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A sequent is an expression in the form:

$\phi_1, \phi_2, \ldots, \phi_n \vdash \psi$

where $\phi_1, \phi_2, \ldots, \phi_n$ are premises (any number of them), and $\psi$ the conclusion (only one), of an argument.

Also presented as

Instead of presenting the sequent all on one line, separated by commas, it is often arranged in a vertical form:

\(\ds \phi_1\) \(\) \(\ds \)
\(\ds \phi_2\) \(\) \(\ds \)
\(\ds \ldots\) \(\) \(\ds \)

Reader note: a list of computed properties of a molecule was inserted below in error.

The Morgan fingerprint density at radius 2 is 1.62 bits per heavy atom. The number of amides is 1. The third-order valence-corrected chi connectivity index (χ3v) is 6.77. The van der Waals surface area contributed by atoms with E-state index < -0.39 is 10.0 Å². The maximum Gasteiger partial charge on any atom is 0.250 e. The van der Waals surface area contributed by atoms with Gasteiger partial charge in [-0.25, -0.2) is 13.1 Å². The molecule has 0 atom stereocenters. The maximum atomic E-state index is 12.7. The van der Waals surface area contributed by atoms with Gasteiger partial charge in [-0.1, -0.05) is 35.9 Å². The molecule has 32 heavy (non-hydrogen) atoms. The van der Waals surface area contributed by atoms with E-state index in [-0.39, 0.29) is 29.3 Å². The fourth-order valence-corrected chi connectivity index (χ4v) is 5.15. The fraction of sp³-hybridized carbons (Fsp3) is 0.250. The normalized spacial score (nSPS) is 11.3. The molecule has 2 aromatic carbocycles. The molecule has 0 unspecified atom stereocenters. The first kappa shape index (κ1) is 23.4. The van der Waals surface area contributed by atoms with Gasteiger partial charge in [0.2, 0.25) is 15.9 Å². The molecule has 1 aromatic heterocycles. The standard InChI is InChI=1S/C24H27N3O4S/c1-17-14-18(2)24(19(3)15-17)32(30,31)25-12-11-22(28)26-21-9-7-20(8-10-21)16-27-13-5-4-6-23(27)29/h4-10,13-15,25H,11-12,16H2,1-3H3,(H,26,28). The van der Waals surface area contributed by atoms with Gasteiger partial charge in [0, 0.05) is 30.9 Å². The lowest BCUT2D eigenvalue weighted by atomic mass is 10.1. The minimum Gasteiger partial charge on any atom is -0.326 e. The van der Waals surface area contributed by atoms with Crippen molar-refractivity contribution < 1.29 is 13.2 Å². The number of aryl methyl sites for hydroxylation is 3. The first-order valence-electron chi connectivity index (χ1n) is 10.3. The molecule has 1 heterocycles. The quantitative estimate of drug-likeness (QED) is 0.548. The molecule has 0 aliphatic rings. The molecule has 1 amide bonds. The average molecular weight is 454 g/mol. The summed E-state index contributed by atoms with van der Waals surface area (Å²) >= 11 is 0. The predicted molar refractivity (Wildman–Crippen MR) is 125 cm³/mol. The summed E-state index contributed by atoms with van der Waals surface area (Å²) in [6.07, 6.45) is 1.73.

\(\ds \phi_n\) \(\) \(\ds \)
\(\ds \vdash \ \ \) \(\ds \psi\) \(\) \(\ds \)

Which form is preferred depends on personal taste or convenience.

A long sequent with complex premises is often better presented in the vertical form, whereas a simpler sequent which is easily comprehended at a glance may merit the single-line treatment.